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Recovering from Addiction to Prescription Medications

I never thought of myself as an addict, but I did end up addicted to anti-anxiety medication after developing Generalized Anxiety Disorder. At some point, the medicine stopped being a way to deal with the nervousness and panic attacks, and became something my body craved. I knew that I needed help fast. Fortunately, a local drug rehab program includes support for people like me. They helped me wean off the medication, use methods like massage therapy to help my nerves heal, and even provided ongoing counseling for our family. I don't know how I would have made it without their help. If you suspect that your medication has crossed the line from being helpful to hurtful, take heart. Let me tell you about my journey out of addiction and back to wholeness.

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Recovering from Addiction to Prescription Medications

How Cognitive-Behavioral Therapy Can Help You Break Your Obsessive-Compulsive Disorder

by Valerie Stevens

Do you find yourself constantly checking the locks on your doors to make sure they are locked? Or are you checking often to make sure you shut off your oven, coffee pot, or curling iron? If so, you might be suffering from obsessive-compulsive disorder (OCD). This condition is relatively common and can affect people in many ways, but there are ways you can stop these impulsive thoughts you keep having. One option is visiting a psychiatrist, and this doctor might use cognitive-behavioral therapy to help you with this.

What is cognitive-behavioral therapy?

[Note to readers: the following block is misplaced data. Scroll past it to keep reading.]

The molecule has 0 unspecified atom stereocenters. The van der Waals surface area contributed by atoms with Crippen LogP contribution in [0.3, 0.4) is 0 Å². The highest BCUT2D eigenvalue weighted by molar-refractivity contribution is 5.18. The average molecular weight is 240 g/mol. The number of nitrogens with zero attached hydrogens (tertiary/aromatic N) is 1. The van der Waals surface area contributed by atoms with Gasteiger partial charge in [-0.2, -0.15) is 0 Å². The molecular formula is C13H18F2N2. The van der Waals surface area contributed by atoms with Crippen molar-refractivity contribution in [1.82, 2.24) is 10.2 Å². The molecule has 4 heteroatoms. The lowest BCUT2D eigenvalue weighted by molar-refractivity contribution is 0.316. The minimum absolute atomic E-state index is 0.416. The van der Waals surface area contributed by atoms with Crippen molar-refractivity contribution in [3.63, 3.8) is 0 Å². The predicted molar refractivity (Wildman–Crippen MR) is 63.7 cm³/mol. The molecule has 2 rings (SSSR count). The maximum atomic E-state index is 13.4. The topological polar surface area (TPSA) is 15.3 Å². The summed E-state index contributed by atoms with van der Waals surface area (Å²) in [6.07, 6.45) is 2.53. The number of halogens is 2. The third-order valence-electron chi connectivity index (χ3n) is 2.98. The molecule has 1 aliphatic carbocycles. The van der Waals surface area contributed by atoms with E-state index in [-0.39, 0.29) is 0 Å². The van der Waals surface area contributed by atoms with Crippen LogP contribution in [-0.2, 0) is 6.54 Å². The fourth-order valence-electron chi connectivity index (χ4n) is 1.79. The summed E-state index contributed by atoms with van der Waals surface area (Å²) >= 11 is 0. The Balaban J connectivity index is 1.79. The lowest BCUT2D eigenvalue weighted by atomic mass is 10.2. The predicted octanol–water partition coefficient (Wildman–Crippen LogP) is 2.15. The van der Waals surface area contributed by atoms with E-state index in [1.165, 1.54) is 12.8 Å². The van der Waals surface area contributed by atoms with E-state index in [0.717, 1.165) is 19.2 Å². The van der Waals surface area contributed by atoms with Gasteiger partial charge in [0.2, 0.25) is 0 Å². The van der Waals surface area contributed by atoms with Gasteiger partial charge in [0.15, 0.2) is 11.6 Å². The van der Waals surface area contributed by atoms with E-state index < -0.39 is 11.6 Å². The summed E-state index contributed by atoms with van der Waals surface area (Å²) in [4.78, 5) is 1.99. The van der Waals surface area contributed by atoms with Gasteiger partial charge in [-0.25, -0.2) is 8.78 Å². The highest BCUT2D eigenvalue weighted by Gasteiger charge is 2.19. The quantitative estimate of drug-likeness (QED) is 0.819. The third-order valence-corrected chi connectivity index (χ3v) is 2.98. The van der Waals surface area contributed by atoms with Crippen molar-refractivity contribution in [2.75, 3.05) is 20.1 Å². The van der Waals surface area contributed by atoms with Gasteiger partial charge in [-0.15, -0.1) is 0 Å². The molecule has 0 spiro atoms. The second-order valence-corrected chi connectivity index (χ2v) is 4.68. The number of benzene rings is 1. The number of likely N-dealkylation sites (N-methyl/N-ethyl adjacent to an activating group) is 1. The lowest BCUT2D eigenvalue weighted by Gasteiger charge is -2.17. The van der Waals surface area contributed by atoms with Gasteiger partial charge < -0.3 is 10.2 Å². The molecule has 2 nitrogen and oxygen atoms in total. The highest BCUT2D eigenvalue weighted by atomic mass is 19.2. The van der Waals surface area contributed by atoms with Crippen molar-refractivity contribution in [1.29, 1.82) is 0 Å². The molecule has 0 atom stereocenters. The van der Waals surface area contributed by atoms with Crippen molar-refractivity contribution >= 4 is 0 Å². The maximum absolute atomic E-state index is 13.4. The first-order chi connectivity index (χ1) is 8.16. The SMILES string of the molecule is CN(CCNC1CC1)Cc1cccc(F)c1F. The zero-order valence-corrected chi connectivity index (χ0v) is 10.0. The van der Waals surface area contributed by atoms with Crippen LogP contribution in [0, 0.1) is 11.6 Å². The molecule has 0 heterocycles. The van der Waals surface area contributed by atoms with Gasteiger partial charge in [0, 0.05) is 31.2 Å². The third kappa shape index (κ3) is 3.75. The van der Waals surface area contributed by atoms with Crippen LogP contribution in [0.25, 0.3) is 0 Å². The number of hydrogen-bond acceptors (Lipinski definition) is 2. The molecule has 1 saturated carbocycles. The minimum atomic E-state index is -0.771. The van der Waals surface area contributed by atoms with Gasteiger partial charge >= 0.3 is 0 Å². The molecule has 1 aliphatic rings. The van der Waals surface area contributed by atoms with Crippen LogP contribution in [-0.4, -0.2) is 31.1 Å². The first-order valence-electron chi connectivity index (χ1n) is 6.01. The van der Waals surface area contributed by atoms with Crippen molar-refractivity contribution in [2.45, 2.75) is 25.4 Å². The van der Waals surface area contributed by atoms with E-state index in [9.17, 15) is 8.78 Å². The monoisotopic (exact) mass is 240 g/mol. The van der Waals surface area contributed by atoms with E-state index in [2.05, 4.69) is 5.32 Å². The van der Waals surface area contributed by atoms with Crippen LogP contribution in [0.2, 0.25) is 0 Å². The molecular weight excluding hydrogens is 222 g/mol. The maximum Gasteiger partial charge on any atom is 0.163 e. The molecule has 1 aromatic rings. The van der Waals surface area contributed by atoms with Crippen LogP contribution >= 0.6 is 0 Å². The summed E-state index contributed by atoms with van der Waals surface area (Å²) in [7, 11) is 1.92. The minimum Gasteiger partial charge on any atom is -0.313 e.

Cognitive-behavioral therapy is a method used frequently by psychiatrists. Its purpose is to help a person change the way they think, which is why this method can be used to treat OCD, as well as:

  • Addictions
  • Anxiety and depression
  • Fears

This method relies primarily on exposing a person to the thing they are obsessed with, afraid of, or sad about. For a person with OCD that is constantly checking things, this type of therapy would force the person to be around these types of items without having the ability to do anything about them.

For example, the psychiatrist might place a few electrical items in the room. He or she would then turn them on or cover the controls so you would not be able to see if they were on or off. You would have to sit in the room talking to the psychiatrist with these items, but you would have to try to ignore them.

What is the purpose of this?

The purpose of cognitive-behavioral therapy is to train your mind to ignore the common things that normally trigger it. If you are exposed to the things you are obsessed with and have no control over these things, it may start changing the way your mind thinks. Your mind might slowly become conditioned to these new circumstances, and this could eventually help you stop obsessing over such minor things.

When this method of therapy is combined with other methods, it may offer better results. For example, your psychiatrist might talk to you about finding activities to do that you enjoy, such as walking or reading. If you can find an activity you really like, your psychiatrist will recommend doing this activity each time your mind begins obsessing over shutting something off or checking to see if something is already shut off.

If you suffer from OCD, you are not alone. This condition affects millions of Americans, but it can be treated. For more information, contact Commonweath Affiliates PC or a similar organization.

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